1. Look into peer support groups that allow you to share your experience and connect with other like-minded folks.
  1. Join a class or group in your local area such as a book club, sports club, rock climbing centre, tennis club, the list goes on! Find a hobby you love and nurture that part of you. Other people will love that hobby too and you may even make new friends through shared experiences.
  1. Spend time in nature to boost your mood – this was the theme of last year’s mental health awareness week and has been shown that people who are more connected to nature are usually happier in life. Why not connect this with tip with tip number four and find a hobby outside such as gardening, cycling or rollerblading. Your inner child will be bursting at the seams!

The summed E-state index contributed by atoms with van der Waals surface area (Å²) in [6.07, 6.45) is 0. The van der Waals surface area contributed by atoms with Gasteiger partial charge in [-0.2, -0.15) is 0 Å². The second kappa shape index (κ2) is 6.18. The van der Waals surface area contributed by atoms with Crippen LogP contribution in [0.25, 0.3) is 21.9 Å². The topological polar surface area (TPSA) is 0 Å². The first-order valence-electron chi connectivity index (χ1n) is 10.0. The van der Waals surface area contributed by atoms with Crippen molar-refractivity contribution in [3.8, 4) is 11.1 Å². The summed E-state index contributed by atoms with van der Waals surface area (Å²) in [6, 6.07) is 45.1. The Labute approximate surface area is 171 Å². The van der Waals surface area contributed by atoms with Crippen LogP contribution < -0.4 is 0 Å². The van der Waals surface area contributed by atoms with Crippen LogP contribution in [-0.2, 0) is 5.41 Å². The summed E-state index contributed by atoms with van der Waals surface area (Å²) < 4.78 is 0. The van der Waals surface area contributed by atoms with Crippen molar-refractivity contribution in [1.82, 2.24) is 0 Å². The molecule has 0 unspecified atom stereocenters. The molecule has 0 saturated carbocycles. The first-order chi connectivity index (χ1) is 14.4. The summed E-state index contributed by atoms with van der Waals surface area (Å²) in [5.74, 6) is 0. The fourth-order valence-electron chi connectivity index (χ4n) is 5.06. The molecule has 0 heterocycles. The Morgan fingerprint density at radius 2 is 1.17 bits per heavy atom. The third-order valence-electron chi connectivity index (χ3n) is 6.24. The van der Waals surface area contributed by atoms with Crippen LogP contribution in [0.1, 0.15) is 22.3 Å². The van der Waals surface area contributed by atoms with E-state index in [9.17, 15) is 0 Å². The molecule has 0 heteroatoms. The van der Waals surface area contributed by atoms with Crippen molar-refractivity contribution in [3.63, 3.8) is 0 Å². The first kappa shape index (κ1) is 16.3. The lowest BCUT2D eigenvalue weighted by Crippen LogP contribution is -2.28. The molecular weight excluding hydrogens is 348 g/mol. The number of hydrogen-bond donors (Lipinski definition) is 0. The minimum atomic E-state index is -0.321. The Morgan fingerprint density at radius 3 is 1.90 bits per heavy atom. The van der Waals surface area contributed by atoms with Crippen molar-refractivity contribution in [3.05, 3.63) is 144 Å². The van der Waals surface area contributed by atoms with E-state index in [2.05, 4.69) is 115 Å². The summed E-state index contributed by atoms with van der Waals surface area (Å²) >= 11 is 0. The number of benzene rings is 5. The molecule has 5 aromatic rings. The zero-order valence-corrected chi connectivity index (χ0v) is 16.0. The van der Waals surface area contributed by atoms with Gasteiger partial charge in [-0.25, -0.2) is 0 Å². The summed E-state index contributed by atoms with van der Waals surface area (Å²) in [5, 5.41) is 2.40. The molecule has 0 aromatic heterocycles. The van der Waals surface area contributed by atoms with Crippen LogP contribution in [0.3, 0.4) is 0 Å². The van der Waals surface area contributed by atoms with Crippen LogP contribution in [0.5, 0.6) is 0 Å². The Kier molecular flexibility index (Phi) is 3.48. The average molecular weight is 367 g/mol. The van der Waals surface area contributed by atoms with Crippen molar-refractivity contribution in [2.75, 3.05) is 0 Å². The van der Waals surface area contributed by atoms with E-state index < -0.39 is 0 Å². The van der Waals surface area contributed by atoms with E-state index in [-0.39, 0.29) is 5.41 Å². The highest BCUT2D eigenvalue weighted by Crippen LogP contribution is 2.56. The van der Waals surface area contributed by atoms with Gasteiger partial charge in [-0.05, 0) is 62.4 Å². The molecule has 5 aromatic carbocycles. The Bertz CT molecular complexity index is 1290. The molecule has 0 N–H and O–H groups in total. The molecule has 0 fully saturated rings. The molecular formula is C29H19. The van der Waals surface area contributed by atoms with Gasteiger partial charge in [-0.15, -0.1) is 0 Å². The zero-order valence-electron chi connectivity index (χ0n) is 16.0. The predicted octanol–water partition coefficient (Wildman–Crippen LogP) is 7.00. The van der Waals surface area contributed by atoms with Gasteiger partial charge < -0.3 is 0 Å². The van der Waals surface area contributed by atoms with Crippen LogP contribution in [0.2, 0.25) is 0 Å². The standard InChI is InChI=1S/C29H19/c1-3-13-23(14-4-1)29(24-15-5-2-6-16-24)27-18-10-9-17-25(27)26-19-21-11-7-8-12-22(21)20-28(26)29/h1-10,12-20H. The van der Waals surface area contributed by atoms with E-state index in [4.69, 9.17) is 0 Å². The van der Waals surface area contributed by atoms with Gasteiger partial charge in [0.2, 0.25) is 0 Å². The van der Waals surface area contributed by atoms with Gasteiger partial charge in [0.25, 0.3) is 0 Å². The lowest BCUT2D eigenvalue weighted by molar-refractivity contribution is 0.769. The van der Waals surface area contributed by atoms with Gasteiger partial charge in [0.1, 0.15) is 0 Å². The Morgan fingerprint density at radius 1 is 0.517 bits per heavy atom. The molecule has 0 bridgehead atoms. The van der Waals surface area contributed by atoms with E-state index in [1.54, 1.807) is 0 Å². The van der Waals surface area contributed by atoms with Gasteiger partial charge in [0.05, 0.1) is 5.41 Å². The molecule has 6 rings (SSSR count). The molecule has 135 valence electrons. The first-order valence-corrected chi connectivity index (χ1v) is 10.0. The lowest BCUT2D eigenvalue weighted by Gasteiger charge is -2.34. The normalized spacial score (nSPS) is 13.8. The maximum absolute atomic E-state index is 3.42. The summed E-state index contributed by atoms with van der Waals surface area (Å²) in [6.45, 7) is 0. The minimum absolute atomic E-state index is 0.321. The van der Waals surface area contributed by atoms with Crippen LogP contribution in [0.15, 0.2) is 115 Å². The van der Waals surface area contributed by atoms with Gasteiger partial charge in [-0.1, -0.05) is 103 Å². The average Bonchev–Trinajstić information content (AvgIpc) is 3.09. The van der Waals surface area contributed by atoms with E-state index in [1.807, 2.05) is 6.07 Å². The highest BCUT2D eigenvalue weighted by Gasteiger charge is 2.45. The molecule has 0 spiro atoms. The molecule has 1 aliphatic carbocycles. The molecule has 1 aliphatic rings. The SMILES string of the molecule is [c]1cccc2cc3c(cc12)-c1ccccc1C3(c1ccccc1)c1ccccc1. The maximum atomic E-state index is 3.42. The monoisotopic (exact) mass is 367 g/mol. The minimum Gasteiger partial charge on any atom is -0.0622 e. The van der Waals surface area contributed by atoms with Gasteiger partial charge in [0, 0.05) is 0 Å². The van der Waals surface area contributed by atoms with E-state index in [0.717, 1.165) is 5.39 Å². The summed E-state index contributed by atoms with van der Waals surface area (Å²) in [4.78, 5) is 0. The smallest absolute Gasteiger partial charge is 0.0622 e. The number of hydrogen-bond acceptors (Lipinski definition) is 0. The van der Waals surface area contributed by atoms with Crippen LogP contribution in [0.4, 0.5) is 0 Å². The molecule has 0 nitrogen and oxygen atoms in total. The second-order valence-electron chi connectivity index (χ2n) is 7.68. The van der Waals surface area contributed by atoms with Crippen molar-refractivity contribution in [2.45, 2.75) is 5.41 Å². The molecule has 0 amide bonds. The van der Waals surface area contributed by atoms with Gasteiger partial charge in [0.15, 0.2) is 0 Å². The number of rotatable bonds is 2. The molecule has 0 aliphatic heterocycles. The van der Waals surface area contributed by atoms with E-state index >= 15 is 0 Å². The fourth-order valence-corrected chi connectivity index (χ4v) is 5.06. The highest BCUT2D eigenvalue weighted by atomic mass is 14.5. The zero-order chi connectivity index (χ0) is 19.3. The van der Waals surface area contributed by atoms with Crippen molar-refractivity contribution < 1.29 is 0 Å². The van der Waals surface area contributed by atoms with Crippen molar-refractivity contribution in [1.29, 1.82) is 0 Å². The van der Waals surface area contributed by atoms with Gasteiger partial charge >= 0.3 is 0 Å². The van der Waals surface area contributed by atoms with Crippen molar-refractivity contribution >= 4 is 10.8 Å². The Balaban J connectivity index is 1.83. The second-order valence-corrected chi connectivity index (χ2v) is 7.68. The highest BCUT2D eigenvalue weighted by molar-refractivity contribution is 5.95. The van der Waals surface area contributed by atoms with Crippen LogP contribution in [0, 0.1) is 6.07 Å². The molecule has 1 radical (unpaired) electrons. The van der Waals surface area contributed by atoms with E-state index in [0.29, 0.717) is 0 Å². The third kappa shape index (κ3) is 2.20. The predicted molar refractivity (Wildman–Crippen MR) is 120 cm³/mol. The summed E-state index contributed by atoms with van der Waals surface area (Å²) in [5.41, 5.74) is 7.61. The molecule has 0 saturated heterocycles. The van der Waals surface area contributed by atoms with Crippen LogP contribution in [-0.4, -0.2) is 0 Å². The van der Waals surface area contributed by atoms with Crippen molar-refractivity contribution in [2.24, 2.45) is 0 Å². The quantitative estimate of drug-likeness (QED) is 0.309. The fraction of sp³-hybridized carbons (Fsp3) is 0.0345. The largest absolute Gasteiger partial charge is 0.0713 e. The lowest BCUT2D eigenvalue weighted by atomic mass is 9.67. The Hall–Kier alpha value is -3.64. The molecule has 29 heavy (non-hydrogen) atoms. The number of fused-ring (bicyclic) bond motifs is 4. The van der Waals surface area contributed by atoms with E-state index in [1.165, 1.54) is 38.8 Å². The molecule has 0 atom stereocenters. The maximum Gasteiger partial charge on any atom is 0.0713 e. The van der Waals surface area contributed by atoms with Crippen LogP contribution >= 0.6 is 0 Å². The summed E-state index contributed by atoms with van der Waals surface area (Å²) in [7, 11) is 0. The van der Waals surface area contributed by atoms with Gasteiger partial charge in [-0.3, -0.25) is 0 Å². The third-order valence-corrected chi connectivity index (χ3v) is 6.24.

1. Detox from social media if you find yourself comparing to others frequently. Social media can be used a wonderful tool for connection and meeting people you wouldn’t otherwise, however excessive social media use can exacerbate negative body image and feelings of inadequacy and loneliness.
  1. Make time for self-reflection, journaling, and mindfulness in your life. Is there a local yoga studio or church can join in your area?
  1. If loneliness is significantly impacting your quality of life in a negative way, consider seeking professional support from a health care professional or helpline.

 

How can I access support?